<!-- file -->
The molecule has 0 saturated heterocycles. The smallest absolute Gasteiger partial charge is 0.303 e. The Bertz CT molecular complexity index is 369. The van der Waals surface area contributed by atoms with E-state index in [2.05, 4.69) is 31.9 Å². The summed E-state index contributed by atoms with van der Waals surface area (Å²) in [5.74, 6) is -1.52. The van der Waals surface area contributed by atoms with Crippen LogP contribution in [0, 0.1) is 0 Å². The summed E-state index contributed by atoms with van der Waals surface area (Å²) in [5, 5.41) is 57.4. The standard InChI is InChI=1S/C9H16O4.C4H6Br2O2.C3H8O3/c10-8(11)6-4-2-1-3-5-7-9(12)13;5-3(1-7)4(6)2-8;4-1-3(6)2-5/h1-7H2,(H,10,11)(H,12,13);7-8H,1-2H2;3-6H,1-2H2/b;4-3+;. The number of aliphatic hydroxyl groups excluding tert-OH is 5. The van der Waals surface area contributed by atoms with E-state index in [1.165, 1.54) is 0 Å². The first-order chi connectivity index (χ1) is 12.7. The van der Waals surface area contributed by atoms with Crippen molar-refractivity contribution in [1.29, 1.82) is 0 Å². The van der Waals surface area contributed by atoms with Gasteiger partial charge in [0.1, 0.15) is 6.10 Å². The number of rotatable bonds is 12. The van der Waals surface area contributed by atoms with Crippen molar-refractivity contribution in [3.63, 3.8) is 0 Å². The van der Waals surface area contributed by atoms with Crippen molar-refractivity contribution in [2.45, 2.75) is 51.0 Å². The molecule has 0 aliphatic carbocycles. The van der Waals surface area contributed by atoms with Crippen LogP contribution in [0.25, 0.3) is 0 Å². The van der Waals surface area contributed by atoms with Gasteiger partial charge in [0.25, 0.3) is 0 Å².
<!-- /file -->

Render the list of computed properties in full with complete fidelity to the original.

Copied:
The molecule has 0 saturated heterocycles. The smallest absolute Gasteiger partial charge is 0.303 e. The Bertz CT molecular complexity index is 369. The van der Waals surface area contributed by atoms with E-state index in [2.05, 4.69) is 31.9 Å². The summed E-state index contributed by atoms with van der Waals surface area (Å²) in [5.74, 6) is -1.52. The van der Waals surface area contributed by atoms with Crippen LogP contribution in [0, 0.1) is 0 Å². The summed E-state index contributed by atoms with van der Waals surface area (Å²) in [5, 5.41) is 57.4. The standard InChI is InChI=1S/C9H16O4.C4H6Br2O2.C3H8O3/c10-8(11)6-4-2-1-3-5-7-9(12)13;5-3(1-7)4(6)2-8;4-1-3(6)2-5/h1-7H2,(H,10,11)(H,12,13);7-8H,1-2H2;3-6H,1-2H2/b;4-3+;. The number of aliphatic hydroxyl groups excluding tert-OH is 5. The van der Waals surface area contributed by atoms with E-state index in [1.165, 1.54) is 0 Å². The first-order chi connectivity index (χ1) is 12.7. The van der Waals surface area contributed by atoms with Crippen molar-refractivity contribution in [1.29, 1.82) is 0 Å². The van der Waals surface area contributed by atoms with Gasteiger partial charge in [0.1, 0.15) is 6.10 Å². The number of rotatable bonds is 12. The van der Waals surface area contributed by atoms with Crippen molar-refractivity contribution in [3.63, 3.8) is 0 Å². The van der Waals surface area contributed by atoms with Crippen molar-refractivity contribution in [2.45, 2.75) is 51.0 Å². The molecule has 0 aliphatic carbocycles. The van der Waals surface area contributed by atoms with Crippen LogP contribution in [0.25, 0.3) is 0 Å². The van der Waals surface area contributed by atoms with Gasteiger partial charge in [0.25, 0.3) is 0 Å².